Tissue-engineered Small Intestine: A Proposed Future Treatment for Short Bowel Syndrome Kathleen Holoyda, MD, and Tracy Grikscheit, MD Learn about crypts, villi, stem cells, and the inside of the small bowel; current therapies for short bowel syndrome (SBS); and how laboratories around the world are working on new long-term solutions for SBS, including tissue-engineered small intestine (TESI).
Beth Gore Beth and her husband have adopted six children. Their sixth child, Manny, is medically complex. "He spends a lot of time inpatient. Because of that," she says, "I've discovered a few things." Read Beth's ten suggestions on how to make the next hospital experience better.
Aluminum Accumulation in the Bones of Patients on Long-term PN Pamela C. Kruger, PhD; Patrick J. Parsons, PhD, FRSC; Aubrey L. Galusha; Michelle Morrissette; Robert R. Recker, MD; Lyn J. Howard, BM, FRCP Aluminum contamination of parenteral nutrition formulations is widespread and variable.
Sanford Flach Sanford was very reluctant to get a feeding tube. At sixty-seven, he was "way too young" to have to depend on a tube for his nutrition. But after he failed yet another swallowing test, he decided it was time. Read more about Sanford's story.
Mary T. Tessier, RN, Vascular Access Specialist There are several products available to help you keep your central line clean and secure, which is important for avoiding infection and preserving the lines. Learn why it is important to keep your line secure and what products can help.
Seven Oley Foundation awards were presented at the 2015 Annual Conference. The Oley award winners are selected for their courage, perseverance, generosity, and/or positive attitude for dealing with illness or caregiving. Read more about these inspiring Oley members.
Three HomePN Research Prizes were presented at the 2015 Annual Conference. The HomePN Research Prizes are rewarded for research relevant to home IV nutrition consumers. Read more about the research prize and the summaries.
Michaela Shelley "Being a teenager is difficult....Being a teenager with a feeding tube or IV nutrition and multiple medical challenges opens up uncharted territory...." Read about this remarkable young woman, her challenges, and her insights.
Craig Peterson, RD, CNSC D-lactic acidosis is a rare neurological syndrome that can occur in individuals with short bowel syndrome (SBS) or following jejuno-ileal bypass surgery. Neurological symptoms - which include altered mental status, slurred speech, confusion, disorientation, and more - may develop several months to years after initial diagnosis of a malabsorption disorder. Learn more about the symptoms, diagnosis, and treatment of D-lactic acidosis.
Joy McVey Hugick Advocacy can be defined generally as the act or process of supporting a cause or issue. It can occur on a local, state, or federal level. Learn why your voice matters, and how you can advocate effectively for issues that matter to you.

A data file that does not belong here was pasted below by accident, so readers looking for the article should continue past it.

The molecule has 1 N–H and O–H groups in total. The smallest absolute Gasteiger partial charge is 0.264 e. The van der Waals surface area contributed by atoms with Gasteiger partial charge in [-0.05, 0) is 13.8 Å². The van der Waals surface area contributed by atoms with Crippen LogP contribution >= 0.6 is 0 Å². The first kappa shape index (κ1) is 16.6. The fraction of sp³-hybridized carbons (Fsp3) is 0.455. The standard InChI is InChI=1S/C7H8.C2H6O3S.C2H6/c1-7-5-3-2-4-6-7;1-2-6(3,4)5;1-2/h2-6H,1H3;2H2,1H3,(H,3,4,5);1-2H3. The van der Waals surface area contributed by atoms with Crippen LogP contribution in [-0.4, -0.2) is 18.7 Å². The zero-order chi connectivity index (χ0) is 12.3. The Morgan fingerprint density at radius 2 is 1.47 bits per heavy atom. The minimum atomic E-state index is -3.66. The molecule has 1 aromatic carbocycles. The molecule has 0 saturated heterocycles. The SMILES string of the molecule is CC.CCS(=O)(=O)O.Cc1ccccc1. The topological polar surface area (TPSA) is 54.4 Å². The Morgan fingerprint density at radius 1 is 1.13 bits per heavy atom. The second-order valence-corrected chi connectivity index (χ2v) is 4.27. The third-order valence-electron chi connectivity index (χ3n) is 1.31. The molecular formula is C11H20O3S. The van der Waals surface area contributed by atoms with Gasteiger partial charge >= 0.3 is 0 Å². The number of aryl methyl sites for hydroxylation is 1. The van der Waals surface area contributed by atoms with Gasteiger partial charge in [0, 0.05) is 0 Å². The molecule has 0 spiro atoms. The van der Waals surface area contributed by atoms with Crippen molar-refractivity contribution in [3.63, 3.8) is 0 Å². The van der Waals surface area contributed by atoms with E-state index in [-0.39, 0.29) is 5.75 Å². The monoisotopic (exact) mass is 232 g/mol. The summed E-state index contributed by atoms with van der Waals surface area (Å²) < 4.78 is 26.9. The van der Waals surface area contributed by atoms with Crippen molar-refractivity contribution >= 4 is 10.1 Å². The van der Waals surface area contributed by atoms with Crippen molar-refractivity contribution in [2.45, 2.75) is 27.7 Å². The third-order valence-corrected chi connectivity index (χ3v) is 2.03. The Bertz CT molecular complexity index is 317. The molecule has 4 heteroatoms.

Jennifer Rath Jennifer writes, "BeforeI had children of my own, I used to work professionally with families who had children with severe dietary restrictions....It wasn't until I had my first child that I came to understand how challenging this task is, both logistically and emotionally." Jennifer's oldest child, Austin, has short bowel syndrome. In this article, Jennifer shares their experiences and some tips that have helped her family as they try to manage food restrictions with a minimum of stress.
Toni Bernhard, JD "Chronic health problems can take a toll on relationships any time of the year....But things can be especially difficult during the holidays, when people's expectations of one another are high and stress levels are likely to be off the chart for any number of reasons - health, financial, relationship issues." Toni Bernhard, who has written several books regarding chronic illness and coping methods, shares some ideas for minimizing holiday stress.
A question to the Oley offices prompted us to turn to the Oley Facebook page and Oley-Inspire forum for feedback from members. We asked how people with sensitive skin secured tubes or catheters. The response was overwhelming. Read on to see the list we compiled based on these suggestions. We have included a few of the comments, too, where we thought they might be helpful, as well as a link to an article with ideas for positioning the tape to avoid skin breakdown. Thanks to everyone who contributed!
Mark Klang, MS, RPh, BCNSP, PhD Medication delivery is always an issue for people on feeding tubes and their caregivers. It is commonly thought that liquid formulations of medications are the best option for administering through a feeding tube. However, just because a medication is in a liquid form doesn't mean it is ideal for a feeding tube. Read on to learn why, and what options are available.
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This website is an educational resource. It is not intended to provide medical advice or recommend a course of treatment. You should discuss all issues, ideas, suggestions, etc. with your clinician prior to use. Clinicians in a relevant field have reviewed the medical information; however, the Oley Foundation does not guarantee the accuracy of the information presented, and is not liable if information is incorrect or incomplete. If you have questions please contact Oley staff.
Updated in 2015 with a generous grant from Shire, Inc.
This website was updated in 2015 with a generous grant from Shire, Inc. This website is an educational resource. It is not intended to provide medical advice or recommend a course of treatment. You should discuss all issues, ideas, suggestions, etc. with your clinician prior to use. Clinicians in a relevant field have reviewed the medical information; however, the Oley Foundation does not guarantee the accuracy of the information presented, and is not liable if information is incorrect or incomplete. If you have questions please contact Oley staff.